Postgraduate Awards 2002


Dr Catherine Dunworth

Tertiary entry level English language proficiency: A case study

PhD thesis, Curtin University

Catherine DunworthPresentation Abstract

This session reports on a study conducted into tertiary level English proficiency among students for whom English is not the first language. It was initiated as a result of the appearance of a number of articles in the academic press which intimated that the English language levels of many overseas students studying in Australia were not sufficiently developed to meet the demands of their academic programs. The study sought to determine how the construct of tertiary language proficiency is interpreted by university academics, and to develop a description of a ‘gatekeeper’ level of English competence. The results of this single site case study revealed that there was little consensus among academic staff, philosophicall y or pedagogically, and that there was no overarching strategy for determining appropriate entry levels. Recommendations from this study included a plan for an institutional level framework in which it might be possible to make judgements about the desired levels of language proficiency and improve on existing procedures for their evaluation.


Angela McCarthy

Choosing Catholic secondary education in Western Australia: A grounded theory study

MEd thesis, The University of Notre Dame

Angela McCarthyPresentation Abstract

This paper is the result of an historical investigation into education in Australia as a background for a thesis on choice of schooling. It offers an overview of education in Australia since the beginnings of European settlement in the 18th century. Special emphasis is placed on education in Western Australia. Each of the Australian colonies established their own educational systems and until the present time they remain responsible for this matter. Throughout this time there have been alternatives to government education through an independent system that has provided a level of choice not widely available in other countries. This paper seeks to explore the reasons for such a provision and the resultant culture of choice that exists in Australian society. Such background was required by the thesis because a difference of attitude among parents born overseas needed to be placed contextually within the grounded theory study.


Dr Rick Kellner

Attention-deficit/hyperactivity disordered children’s social self-perceptions of their peer-related personal and interpersonal problems

PhD thesis The University of Western Australia

Presentation Abstract

Rick KellnerThis paper investigates the peer-related interpersonal problems and socioemotional functioning of psychosocially at-risk (n = 172) and not at-risk children (n = 119). The self-reported peer-related experiences of 291 children (Grades 3 – 12; 185 males, 106 females), aged from 96.92 months to 213.93 months enrolled in Western Australian metropolitan government/ non-government primary and secondary high schools, were examined. Subsequent to informed consent, all were assessed with an Interpersonal Relationships Questionnaire comprised of six reliable and valid paper-and-pencil measures: Social Desirability, Interpersonal Difficulties (HSociable), Social Self-Concept, Social Self-Confidence (SSCfd), Preference for Solitude (PS), and Social Interaction Anxiety (SIA).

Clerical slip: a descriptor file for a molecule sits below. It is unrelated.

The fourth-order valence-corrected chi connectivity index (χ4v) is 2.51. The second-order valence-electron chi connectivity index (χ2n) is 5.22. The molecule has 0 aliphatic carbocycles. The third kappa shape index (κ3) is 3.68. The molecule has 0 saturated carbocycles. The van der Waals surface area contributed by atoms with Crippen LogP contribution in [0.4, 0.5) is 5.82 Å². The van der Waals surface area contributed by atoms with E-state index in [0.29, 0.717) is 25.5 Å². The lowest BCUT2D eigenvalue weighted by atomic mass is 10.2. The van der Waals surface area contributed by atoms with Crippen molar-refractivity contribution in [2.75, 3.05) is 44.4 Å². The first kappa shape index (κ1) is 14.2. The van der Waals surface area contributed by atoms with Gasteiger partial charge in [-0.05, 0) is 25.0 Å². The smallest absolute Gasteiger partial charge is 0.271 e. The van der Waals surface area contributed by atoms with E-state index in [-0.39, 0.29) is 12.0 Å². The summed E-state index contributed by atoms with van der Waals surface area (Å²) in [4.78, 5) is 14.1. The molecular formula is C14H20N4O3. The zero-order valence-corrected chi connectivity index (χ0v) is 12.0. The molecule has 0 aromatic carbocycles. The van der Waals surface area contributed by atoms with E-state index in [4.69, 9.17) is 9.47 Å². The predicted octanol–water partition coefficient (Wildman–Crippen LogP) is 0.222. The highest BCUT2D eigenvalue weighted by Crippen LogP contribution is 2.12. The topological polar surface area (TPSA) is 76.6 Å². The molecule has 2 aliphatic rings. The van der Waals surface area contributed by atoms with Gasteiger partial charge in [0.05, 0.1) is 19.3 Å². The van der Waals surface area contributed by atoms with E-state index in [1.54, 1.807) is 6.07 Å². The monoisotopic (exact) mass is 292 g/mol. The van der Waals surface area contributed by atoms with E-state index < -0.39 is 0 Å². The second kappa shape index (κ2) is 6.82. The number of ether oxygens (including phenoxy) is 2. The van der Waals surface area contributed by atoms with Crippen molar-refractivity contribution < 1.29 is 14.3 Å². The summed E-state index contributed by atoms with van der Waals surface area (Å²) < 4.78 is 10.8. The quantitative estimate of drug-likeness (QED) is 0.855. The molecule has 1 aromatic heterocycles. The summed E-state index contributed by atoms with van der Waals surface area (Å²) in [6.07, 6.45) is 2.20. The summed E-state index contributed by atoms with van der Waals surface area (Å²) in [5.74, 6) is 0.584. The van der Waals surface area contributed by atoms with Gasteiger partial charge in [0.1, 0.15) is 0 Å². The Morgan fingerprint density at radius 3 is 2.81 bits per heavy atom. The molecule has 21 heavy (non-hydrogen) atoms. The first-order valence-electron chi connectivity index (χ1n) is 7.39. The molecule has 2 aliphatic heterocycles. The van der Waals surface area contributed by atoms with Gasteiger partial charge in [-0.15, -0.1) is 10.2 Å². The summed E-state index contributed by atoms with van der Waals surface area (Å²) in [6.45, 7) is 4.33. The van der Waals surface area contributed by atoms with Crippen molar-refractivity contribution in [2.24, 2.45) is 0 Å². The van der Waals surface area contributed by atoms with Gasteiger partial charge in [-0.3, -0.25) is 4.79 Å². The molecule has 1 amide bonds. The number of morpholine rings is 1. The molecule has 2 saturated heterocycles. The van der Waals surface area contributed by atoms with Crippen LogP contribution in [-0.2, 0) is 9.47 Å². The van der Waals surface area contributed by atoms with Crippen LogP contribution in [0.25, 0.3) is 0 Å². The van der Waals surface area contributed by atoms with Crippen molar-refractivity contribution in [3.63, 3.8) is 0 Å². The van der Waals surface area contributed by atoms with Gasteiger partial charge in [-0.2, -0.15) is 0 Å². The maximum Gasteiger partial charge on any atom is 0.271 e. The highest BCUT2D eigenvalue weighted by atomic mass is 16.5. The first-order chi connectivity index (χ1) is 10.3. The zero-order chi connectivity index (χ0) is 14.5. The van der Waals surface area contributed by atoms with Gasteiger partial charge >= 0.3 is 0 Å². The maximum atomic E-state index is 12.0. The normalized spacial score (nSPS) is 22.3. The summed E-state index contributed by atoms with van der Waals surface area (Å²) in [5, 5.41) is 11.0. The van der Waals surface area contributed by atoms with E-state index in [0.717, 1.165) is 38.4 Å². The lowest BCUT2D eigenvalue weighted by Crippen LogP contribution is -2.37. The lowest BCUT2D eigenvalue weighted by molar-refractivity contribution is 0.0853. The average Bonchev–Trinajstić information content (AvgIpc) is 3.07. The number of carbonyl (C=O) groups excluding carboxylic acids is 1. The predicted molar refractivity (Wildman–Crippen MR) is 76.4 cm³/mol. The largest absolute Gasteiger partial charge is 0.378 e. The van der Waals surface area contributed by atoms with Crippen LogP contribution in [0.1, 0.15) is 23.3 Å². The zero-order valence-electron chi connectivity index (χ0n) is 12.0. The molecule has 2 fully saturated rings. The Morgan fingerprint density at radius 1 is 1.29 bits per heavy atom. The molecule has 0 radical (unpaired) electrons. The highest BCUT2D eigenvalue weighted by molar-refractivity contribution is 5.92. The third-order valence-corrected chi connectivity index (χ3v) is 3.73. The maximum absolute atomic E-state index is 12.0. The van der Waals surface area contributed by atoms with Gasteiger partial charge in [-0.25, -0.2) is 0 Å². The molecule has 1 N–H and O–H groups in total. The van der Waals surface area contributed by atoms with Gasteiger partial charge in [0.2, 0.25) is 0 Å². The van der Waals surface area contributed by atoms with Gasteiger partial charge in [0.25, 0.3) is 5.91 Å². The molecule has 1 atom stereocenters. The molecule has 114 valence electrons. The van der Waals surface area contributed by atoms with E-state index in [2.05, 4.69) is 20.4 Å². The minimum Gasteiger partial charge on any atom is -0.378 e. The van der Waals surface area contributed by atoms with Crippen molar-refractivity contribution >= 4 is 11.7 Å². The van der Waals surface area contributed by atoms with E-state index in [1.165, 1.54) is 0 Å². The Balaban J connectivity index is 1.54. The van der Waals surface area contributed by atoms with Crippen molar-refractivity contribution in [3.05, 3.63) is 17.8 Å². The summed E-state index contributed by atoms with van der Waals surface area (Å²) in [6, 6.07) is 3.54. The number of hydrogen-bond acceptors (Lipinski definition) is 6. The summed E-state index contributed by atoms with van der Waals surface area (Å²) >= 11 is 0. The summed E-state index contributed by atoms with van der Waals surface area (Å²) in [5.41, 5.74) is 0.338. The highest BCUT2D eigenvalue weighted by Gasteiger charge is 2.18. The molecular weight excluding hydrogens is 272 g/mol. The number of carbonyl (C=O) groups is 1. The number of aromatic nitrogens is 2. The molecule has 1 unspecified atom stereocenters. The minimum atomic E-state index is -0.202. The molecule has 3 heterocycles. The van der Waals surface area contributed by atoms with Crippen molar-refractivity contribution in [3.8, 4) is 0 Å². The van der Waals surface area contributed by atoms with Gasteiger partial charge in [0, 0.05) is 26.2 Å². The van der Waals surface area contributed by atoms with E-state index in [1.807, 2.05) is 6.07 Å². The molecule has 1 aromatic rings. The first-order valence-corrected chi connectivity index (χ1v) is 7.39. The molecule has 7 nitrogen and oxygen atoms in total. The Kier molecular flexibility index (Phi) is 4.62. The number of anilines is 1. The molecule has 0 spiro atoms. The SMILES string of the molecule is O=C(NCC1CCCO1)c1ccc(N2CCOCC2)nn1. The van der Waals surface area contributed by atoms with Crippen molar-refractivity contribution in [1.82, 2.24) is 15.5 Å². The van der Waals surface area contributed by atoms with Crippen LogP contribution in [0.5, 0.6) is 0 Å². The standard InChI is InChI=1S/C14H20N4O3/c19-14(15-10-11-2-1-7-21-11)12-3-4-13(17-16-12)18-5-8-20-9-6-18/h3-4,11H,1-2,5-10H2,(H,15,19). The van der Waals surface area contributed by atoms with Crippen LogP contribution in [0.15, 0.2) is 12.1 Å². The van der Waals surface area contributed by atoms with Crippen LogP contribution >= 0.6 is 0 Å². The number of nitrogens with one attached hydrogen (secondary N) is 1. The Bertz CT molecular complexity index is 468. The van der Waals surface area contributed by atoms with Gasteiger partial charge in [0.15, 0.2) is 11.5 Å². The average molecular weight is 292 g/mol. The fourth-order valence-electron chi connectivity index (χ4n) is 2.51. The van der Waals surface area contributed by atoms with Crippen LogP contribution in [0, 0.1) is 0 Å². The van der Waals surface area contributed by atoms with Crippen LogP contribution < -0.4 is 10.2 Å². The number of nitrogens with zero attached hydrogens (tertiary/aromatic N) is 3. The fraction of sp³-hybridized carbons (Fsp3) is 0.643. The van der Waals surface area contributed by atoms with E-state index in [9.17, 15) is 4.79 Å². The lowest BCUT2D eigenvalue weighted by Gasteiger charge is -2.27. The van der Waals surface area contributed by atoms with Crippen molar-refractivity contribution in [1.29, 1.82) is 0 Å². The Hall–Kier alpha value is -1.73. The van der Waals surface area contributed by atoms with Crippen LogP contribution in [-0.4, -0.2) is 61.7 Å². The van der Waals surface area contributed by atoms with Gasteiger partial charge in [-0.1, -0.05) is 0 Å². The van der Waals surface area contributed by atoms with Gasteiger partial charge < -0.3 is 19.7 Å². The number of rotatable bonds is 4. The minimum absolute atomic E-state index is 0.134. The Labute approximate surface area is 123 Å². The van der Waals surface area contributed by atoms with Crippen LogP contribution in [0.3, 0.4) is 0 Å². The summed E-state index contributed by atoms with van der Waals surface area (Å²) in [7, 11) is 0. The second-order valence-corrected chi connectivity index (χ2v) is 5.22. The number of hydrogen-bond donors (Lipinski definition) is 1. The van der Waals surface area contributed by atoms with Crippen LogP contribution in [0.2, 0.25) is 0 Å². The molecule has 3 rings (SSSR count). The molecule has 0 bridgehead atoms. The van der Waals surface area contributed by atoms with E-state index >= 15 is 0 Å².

Pearson product-moment correlations, Chi-square, univariate and multivariate analyses of variance were used to examine the data. Moreover, two hierarchial multiple regressions were performed to independently examine the unique contributions of peer-relational (i.e., H.Sociable, PS) and peer-competence factors (i.e., SSCfd, SIA) in predicting levels of Social Self-Concept (i.e., feelings of peer acceptance and being ignored) by Risk Level and Gender. Neither Gender, Age, nor Social Desirability were significantly associated with children’s self-reports. Pearson correlations showed that measures of interpersonal relationships and socioemotional functioning were highly correlated. Analyses of variance revealed significant main effects for Risk Level and Gender. Hierarchial regression showed that peer-relational variables were differentially associated with Gender in predicting levels of Social Self-Concept. Furthermore, there were three-way interactions between Risk Level, Gender for each of the following variables: Preference for Solitude, Social Self-Confidence, Social Interaction Anxiety.

Psychoeducational and clinical implications for understanding the functional and discriminant significance of social impairment among at-risk and not at-risk children are discussed. Appropriate recommendations for the practice and effective delivery of individualized interventionist school programmes for targeted individuals experiencing problematic peer relations are also addressed in light of the research findings.


Glenda Boyd Dr Glenda Boyd

Early childhood teachers perceptions of their leadership roles

PhD thesis, Edith Cowan University


Christopher HarlowDr Christopher Harlow

Reader response theory and ethical possibilities: An investigation into student readers’ moral judgements and their interpretations of a short literary text

PhD thesis, Murdoch University